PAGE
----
The Centre has supported local areas to explore the cultural factors impacting on information sharing for various stakeholders working in mental health crisis care. Through this work seven key themes have been identified around culture and information sharing, these are covered in the reports below:
- Scaling up successful information sharing in mental health crisis care
- Information sharing challenges when working with people in a complex partnership setting
- Sharing information to manage risk in mental health
- Sharing information to support out of hours working and people in crisis situations
- Sharing information to identify and support people with complex needs
- Monitoring and tracking outcomes for service user and supporting commissioning
- Improving crisis response for people with mental health problems in Surrey
The approach to mental health in Leicestershire:
As a results of the 2007 'Bradley Review' a number of early intervention and diversion initiatives were drawn up to divert people with mental health problems and learning disabilities away from the criminal justice system. This case study focuses on Leicestershire and the role information sharing played to put it in place:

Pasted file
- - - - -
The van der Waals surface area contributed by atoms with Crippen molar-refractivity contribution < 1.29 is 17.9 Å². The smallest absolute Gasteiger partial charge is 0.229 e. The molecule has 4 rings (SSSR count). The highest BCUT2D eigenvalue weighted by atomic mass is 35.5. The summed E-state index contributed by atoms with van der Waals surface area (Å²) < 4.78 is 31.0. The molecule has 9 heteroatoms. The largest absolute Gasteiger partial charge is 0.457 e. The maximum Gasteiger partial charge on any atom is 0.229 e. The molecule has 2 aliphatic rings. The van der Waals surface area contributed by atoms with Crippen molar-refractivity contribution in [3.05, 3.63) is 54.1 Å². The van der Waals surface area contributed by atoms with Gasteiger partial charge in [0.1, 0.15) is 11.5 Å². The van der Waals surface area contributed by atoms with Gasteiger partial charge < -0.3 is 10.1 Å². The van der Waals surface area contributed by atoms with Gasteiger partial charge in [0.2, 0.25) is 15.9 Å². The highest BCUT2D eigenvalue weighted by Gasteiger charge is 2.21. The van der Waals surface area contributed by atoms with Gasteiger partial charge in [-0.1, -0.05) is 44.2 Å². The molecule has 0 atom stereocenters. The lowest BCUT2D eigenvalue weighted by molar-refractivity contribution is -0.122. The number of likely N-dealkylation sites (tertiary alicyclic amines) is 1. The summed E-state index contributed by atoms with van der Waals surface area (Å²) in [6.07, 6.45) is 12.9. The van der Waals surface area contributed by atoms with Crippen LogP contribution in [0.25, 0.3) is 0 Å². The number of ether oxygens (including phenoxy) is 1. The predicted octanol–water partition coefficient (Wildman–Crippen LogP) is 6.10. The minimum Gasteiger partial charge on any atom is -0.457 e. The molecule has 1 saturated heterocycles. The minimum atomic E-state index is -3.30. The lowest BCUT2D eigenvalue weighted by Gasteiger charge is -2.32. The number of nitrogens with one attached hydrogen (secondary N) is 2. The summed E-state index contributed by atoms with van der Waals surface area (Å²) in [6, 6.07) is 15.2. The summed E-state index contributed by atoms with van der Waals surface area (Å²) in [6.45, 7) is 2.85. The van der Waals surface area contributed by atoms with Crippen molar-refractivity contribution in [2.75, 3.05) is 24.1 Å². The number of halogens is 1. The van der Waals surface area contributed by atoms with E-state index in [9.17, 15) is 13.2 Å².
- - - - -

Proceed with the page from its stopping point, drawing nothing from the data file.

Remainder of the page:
Airedale, Wharfedale, Craven and Bradford gold line:
Creating better outcomes for patients is one of the main drivers for breaking down cultural barriers to information sharing. The Gold Line, launched by Airedale hospital in 2013 aimed to reduce avoidable hospital admissions and support patient’s choice around their preferred place of their death. In plain terms, helping to make the lives of patients approaching the end of their life (and their carers’) a little easier. You can read the report by downloading it at the link below: